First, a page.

I'm a big fan of committing regularly in manageable amounts, but I want to ensure each commit is self-contained and has all the tests passing. I don't want to be in a state where I revert a commit and end up with a broken app. However, there are times where I'll be spiking something or refactoring a class and I'd like a temporary save point incase I make a mess of things and want to step back. To do that, I typically commit with a message like "WiP: Got Foo working, about to fix Bar." with the intention of coming back when it's complete and amending that commit to include the additional changes and have a more meaningful message. Sometimes I forget to use --amend though and things don't go to plan. That's another one that is easy to avoid:

#!/usr/bin/env ruby

if `git log --oneline --author=\`git config --get-all | sed s/@.*//g\` -n 5 | grep -i wip` != ""

  puts "You've left a WiP commit message behind"


You might need to do a little tweaking on that one depending on your setup, so I'll break it out in the order the commands will be executed to help you modify to your needs. First, I use git-config to return the email address of the current user:

$ git config --get-all

I then pipe that into sed to return just the bit before the @ sign:

$ sed s/@.*//g

That's all been executed in a sub-process (I've backslash escaped the back tick characters at each end of the command: "git config --get-all | sed s/@.*//g"). The result of that command is passed into git-log to return the last 5 commits for that author:

$ git log --oneline --author=username_here -n 5

And finally, grep is called on the result to ensure I haven't left the string "wip" in any of the commits:

$ grep -i wip

Ensuring you don't break the build

The hook that kicked it all off for me was to ensure that I didn't break the build, mostly as an attempt to claim moral superiority over anyone else who was found guilty of doing it themselves. Little did they know I had a secret weapon to protect my perfect performance ;)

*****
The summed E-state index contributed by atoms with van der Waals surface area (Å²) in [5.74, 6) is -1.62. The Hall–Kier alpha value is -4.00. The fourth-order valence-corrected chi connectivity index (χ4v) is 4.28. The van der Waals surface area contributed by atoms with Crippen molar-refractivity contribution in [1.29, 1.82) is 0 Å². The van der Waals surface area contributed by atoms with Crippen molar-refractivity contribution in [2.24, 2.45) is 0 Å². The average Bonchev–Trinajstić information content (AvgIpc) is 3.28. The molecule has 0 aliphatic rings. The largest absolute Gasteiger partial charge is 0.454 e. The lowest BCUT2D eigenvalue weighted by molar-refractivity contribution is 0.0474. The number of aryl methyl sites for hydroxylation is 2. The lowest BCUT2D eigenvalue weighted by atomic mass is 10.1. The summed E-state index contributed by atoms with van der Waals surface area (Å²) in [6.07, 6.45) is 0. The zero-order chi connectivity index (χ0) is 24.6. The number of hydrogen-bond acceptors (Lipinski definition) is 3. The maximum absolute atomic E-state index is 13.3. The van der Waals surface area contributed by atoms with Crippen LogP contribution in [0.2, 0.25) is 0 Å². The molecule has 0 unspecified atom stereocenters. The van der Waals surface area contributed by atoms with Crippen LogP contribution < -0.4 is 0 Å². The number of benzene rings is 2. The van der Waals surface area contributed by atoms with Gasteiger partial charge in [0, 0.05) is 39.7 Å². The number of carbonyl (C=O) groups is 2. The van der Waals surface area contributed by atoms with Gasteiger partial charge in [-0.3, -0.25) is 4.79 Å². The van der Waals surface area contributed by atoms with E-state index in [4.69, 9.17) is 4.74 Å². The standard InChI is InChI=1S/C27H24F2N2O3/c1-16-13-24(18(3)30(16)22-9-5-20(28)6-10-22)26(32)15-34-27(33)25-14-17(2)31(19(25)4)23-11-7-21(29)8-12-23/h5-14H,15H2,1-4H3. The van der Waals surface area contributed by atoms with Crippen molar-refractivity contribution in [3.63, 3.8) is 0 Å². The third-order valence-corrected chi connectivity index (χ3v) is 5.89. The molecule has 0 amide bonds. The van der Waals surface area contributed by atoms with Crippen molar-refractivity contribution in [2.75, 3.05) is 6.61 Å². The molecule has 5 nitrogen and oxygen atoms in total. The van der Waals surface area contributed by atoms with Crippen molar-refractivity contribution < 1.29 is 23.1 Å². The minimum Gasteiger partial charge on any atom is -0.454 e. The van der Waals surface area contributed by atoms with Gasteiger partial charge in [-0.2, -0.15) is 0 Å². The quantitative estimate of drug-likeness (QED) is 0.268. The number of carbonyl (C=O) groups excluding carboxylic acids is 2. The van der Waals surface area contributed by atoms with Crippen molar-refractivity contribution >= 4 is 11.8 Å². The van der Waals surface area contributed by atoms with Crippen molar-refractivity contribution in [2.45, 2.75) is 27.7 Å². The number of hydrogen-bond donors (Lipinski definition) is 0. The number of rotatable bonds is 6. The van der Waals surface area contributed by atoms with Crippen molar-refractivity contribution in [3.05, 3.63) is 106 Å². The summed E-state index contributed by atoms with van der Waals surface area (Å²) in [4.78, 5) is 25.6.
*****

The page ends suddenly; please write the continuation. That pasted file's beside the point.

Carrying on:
#!/usr/bin/env ruby

puts "Running tests..."

`rake test > /dev/null 2>&1 && bundle exec cucumber features > /dev/null 2>&1`

if $? != 0

  puts "Tests failed"



Making it more self-aware

This approach worked great for a couple of days, but I quickly got frustrated because I'd have to add the --no-verify parameter to commits quite regularly. I really only wanted to run all the tests when I was committing on master before I pushed changes upstream to everyone else. The other problem was that my "WiP" workflow meant I'd have to use --no-verify whenever I was amending a commit and it struck me the script should be intelligent enough to know I was trying to do the right thing.

Detecting master

Determining if the current branch was master was relatively straight-forward:

`git symbolic-ref HEAD | grep master` != ""

So just wrap that as part of the if statements you only want to be executed when you're on the master branch.

Detecting commit amend

Working out if you are amending a commit is a little trickier. The options passed to commit aren't passed through to your script, so it requires a bit of process hackery in both ruby and bash to find out if --amend was used. First we use the built in $$ variable in ruby to return the process ID of the ruby process, and use it with ps and grep to return all matching processes:

`ps -f | grep #{$$}`

We then pass that into awk to extract the parent's process ID, and make an assumption that the first line is the parent:

`ps -f | grep #{$$} | awk '{print $3}' | head -n 1`

Back into ps and grep again now that we have the process ID of the parent we use it to return the full command and options that were passed to git-commit, and then grep again to see if --amend was passed in:

`ps | grep \`ps -f | grep #{$$} | awk '{print $3}' | head -n 1\` | grep -e "--amend"`


Wrapping it all up

All that would create a mess of if statements and duplication throughout your git pre-commit hook, and any other hook you might want to apply this logic to so I've bundled it all up in a reusable class that I include in any project. I'll keep updating it as my needs develop, feel free to fork it and add features for other languages and frameworks.

Hi, I'm Glenn! 👋 I'm currently Director of Product @ HashiCorp, and we're hiring! If you'd like to come and work with me and help make Terraform Cloud even more amazing we have multiple positions opening in Product ManagementDesign, and Engineering & Engineering Management across a range of levels (i.e., junior through to senior). Please send in an application ASAP so we can get in touch.